LGBTQIA. Most of us know what the first four letters stand for--Lesbian, Gay, Bisexual, and Transgender. Many of us know what the “Q” represents--Queer/Questioning. A few may even know that the “A” stands for Asexual. What is that mysterious “I” on this gender and sexually diverse acronym?
The “I” represents the Intersex population, a population that, in much of the LGBTQ culture, exists in an aura of invisibility and misunderstanding. The Intersex Society of North America defines Intersex as, “a general term used for a variety of conditions in which a person is born with a reproductive or sexual anatomy that doesn’t seem to fit the typical definitions of female or male.” These differences of sexual development not only encompass visible genitalia, but also differences in hormones, genetics, etc. that differ from traditional male and female models. The term “intersex" (as well as the newer term that hasn't quite caught on yet-Differences in Sexual Development, "DSD") replaces the outdated term “hermaphrodite.”
Much of the current discourse on gender and sexuality has drawn heavily from Queer Theory; an infinitely difficult critical theory to define since its main aim is to deconstruct labels and dichotomies. In the discussion on gender and sexuality through a Queer Theory lens, discourse about biological sex has been largely left behind. Much like sexuality and gender were once thought to be, biological sex has been assumed to be an unchangeable and compulsory binary. Bodies that conformed to proscribed models of what male and female biology entailed (through genitalia, chromosomes, hormones, etc.). were considered “normal,” while any difference was considered “abnormal” and something to cause great alarm to the parents and often a lifetime of coercive, and predominantly cosmetic, surgeries for the child.
Queer Theory has many concepts that can be directly and easily applied to thinking about binary biological sex as a cultural construction and the reality of biology to be more fluid than our society has previously allowed, in much the same way many of us now think about gender and sexuality as a fluid concept.
1. Binary sex is a fantasy.
Wait a minute, you say! I don’t know anyone who is intersex! Well, when was the last time you did a complete chromosomal and hormone test on all of your friends and family? That’s what I thought. Many of us know people who are intersex without knowing it. Though medical and psychological advice is now changing, for many years, parents were told to surgically intervene early and to shroud the body with secrecy--practices that studies have shown to be harmful both physically and mentally. This has led to a great deal of shame in intersex individuals about their bodies.
How common are individuals who are born intersex?
Based on the most recent research, the total number of people whose bodies differ from traditional male or female bodies is 1 in every 100 births.
The number of people who have differences in sexual development is roughly equal to the amount of people who are redheads.
How absurd would it seem to have check-boxes for hair color that only say black, brown, and blonde? Yet, we think nothing of having these outdated and not scientifically accurate boxes for "Sex."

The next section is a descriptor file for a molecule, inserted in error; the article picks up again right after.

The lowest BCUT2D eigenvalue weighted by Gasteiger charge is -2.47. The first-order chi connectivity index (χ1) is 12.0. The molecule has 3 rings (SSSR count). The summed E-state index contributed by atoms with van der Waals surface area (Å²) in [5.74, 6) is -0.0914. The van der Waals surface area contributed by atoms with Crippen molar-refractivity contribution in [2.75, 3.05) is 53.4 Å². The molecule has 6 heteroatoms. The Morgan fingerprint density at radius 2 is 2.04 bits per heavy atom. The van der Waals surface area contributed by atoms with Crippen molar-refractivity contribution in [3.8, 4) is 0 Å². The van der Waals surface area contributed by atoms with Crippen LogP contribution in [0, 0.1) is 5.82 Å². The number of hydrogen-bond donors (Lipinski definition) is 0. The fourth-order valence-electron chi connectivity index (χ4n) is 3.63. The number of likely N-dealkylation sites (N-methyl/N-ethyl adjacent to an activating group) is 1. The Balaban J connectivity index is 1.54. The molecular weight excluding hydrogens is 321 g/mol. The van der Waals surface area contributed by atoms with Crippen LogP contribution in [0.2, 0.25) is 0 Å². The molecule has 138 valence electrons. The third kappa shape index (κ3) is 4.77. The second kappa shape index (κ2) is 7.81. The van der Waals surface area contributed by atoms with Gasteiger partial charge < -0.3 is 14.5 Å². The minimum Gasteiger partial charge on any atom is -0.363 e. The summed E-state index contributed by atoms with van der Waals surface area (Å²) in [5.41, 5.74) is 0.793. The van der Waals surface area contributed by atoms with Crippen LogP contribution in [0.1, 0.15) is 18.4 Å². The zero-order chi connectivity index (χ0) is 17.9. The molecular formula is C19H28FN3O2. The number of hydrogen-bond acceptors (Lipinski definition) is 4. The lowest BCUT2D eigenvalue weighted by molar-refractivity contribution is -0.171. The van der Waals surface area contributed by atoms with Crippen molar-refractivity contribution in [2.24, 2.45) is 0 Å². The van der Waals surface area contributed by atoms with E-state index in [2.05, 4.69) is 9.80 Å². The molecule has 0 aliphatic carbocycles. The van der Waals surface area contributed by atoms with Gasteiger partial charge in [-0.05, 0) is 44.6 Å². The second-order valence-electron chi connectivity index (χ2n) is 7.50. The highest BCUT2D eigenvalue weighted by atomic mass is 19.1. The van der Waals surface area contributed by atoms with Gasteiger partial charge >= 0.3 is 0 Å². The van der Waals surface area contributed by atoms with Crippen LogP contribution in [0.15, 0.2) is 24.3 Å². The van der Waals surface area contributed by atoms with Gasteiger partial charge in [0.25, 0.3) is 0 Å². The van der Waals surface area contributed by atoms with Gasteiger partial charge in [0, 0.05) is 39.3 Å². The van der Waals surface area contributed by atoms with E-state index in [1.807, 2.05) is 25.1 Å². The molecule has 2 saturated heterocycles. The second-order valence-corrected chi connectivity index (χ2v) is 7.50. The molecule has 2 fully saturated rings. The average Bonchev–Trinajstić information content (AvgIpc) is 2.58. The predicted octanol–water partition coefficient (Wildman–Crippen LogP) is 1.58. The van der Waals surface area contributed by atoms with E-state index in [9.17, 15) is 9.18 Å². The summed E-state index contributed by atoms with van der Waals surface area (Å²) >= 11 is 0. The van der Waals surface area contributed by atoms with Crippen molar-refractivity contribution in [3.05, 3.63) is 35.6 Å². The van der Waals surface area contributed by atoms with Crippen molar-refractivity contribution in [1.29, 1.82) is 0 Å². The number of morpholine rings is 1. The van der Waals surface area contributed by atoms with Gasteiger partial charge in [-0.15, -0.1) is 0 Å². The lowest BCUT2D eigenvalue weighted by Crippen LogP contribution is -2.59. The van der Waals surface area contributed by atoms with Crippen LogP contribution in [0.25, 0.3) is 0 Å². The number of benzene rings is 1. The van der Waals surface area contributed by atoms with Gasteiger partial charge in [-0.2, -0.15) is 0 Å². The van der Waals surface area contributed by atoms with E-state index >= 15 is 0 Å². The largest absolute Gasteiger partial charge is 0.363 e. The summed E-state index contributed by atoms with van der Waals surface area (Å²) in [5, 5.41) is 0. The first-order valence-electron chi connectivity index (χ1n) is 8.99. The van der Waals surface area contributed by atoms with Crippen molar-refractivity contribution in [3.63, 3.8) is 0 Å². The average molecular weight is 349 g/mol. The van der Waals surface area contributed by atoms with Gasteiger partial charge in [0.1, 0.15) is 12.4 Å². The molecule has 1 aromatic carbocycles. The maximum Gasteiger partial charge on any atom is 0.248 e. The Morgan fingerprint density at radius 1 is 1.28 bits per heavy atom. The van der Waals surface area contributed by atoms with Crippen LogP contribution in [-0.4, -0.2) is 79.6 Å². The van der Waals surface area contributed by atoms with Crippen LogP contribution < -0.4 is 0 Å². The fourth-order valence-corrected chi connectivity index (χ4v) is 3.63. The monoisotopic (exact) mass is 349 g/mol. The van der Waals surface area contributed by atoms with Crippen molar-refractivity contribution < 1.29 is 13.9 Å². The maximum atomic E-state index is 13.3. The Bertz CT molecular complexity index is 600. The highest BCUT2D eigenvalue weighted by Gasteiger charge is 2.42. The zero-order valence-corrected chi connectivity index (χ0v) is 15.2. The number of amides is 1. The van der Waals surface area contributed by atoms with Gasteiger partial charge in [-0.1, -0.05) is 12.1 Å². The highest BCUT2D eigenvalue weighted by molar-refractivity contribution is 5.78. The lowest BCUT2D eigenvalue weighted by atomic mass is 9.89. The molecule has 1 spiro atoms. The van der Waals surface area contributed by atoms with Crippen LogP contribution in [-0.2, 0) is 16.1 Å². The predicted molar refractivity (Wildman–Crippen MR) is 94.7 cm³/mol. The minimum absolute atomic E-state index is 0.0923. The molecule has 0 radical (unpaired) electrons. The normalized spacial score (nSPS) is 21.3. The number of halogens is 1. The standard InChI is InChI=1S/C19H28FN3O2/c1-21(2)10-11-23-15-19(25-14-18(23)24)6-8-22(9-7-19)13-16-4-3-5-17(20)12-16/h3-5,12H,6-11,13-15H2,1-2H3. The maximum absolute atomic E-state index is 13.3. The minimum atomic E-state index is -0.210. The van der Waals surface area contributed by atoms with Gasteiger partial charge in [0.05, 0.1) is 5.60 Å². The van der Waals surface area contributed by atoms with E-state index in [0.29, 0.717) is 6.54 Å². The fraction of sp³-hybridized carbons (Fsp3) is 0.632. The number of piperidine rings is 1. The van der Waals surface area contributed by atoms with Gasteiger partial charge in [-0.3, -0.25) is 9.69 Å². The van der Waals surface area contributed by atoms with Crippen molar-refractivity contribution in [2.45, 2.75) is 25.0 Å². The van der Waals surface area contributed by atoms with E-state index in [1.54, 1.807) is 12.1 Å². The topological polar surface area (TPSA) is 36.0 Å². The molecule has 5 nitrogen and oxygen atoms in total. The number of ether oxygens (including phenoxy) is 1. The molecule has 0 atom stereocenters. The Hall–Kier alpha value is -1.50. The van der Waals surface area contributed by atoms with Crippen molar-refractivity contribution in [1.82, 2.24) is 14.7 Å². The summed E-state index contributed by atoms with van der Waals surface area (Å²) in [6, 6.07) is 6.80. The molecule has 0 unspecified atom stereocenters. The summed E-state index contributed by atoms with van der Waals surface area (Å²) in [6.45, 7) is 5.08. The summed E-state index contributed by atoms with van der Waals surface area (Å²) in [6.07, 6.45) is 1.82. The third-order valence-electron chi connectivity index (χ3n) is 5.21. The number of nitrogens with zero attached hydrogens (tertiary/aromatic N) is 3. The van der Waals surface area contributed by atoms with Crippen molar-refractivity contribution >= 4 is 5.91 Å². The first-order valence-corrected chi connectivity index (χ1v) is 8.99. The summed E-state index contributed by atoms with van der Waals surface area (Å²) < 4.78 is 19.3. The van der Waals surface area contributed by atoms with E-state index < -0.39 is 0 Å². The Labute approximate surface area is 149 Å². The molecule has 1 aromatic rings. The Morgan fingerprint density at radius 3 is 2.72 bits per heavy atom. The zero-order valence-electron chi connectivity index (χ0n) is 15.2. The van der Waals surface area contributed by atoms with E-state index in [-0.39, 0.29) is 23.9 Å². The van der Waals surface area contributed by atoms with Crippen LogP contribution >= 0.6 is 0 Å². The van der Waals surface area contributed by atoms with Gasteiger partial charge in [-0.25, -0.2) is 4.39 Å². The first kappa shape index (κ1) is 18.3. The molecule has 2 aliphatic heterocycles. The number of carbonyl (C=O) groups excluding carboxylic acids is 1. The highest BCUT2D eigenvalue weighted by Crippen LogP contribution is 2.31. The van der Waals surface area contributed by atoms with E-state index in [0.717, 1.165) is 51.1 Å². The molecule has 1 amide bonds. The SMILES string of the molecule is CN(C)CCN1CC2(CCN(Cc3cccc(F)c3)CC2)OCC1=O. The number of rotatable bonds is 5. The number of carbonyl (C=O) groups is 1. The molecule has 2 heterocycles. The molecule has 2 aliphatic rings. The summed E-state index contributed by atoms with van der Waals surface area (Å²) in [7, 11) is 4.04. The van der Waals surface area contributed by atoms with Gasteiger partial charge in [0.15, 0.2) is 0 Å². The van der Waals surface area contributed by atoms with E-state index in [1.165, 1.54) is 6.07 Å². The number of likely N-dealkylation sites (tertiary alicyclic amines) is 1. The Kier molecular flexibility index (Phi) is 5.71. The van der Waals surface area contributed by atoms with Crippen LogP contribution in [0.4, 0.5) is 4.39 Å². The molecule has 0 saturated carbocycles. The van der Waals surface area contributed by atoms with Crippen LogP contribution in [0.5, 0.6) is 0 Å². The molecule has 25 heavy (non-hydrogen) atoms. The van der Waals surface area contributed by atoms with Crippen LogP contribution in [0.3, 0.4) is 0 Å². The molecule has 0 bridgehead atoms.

2. Intersex individuals are already whole beings.
What a radical concept! When doctors and parents focus too heavily on genitalia, there is an invisibility of the whole person that tends to happen. The message is given that you are not a whole being until some physical aspect of your body is “corrected.” Surgery is never a prerequisite to being fully embodied. Many individuals who have had coercive surgery as children radically accept and embody their “queer-ness” with pride. There is now a movement and advocacy around letting intersex children make their own choices about their bodies when they are ready and to only perform surgery when it is medically necessary, as opposed to cosmetic reasons. There is a reclaiming of queer bodies as whole bodies.
3. The concern about non-binary bodies is political.
Within Queer Theory there is an idea that the “personal is political.” This means that much of our identity, and what society views as an “acceptable” identity, is culturally constructed for a certain purpose. When thinking about intersex individuals, this idea begs the question, “Why do we feel the need to police normative bodies?” What could be the purpose of this? In a word--heterosexism. Heterosexism is the cultural system that says biological sex, gender, and sexuality must line up in a predictable and heterosexual way to be acceptable, and denies and stigmatized any who fall outside of this mold. The body is seen as the foundation of gender. If biological sex is not binary, this throws a wrench in this deeply embedded cultural system. Oppression is a system that seeks to separate the oppressed individual from their bodies and sense of embodied pride. The embodied person is a dangerous and subversive person to oppressive norms.
The truth is that there is a galaxy of possibly gender and sexually diverse identities and to limit or police these expressions of identity on the basis of biological features is limiting and unfounded. It is our task to continue broadening our conception of what it means to be an embodied human.
Intersex Society of North America-Isna.org
Blackless, Melanie, Anthony Charuvastra, Amanda Derryck, Anne Fausto-Sterling, Karl Lauzanne, and Ellen Lee. 2000. How sexually dimorphic are we? Review and synthesis. American Journal of Human Biology 12:151-166.
Dreger, Alice Domurat. 1998. Ambiguous Sex—or Ambivalent Medicine? Ethical Issues in the Treatment of Intersexuality. Hastings Center Report, 28, 3: 24-35.
Hall, K. Q. (2005), Queerness, Disability, and The Vagina Monologues. Hypatia, 20: 99–119. doi: 10.1111/j.1527-2001.2005.tb00375.x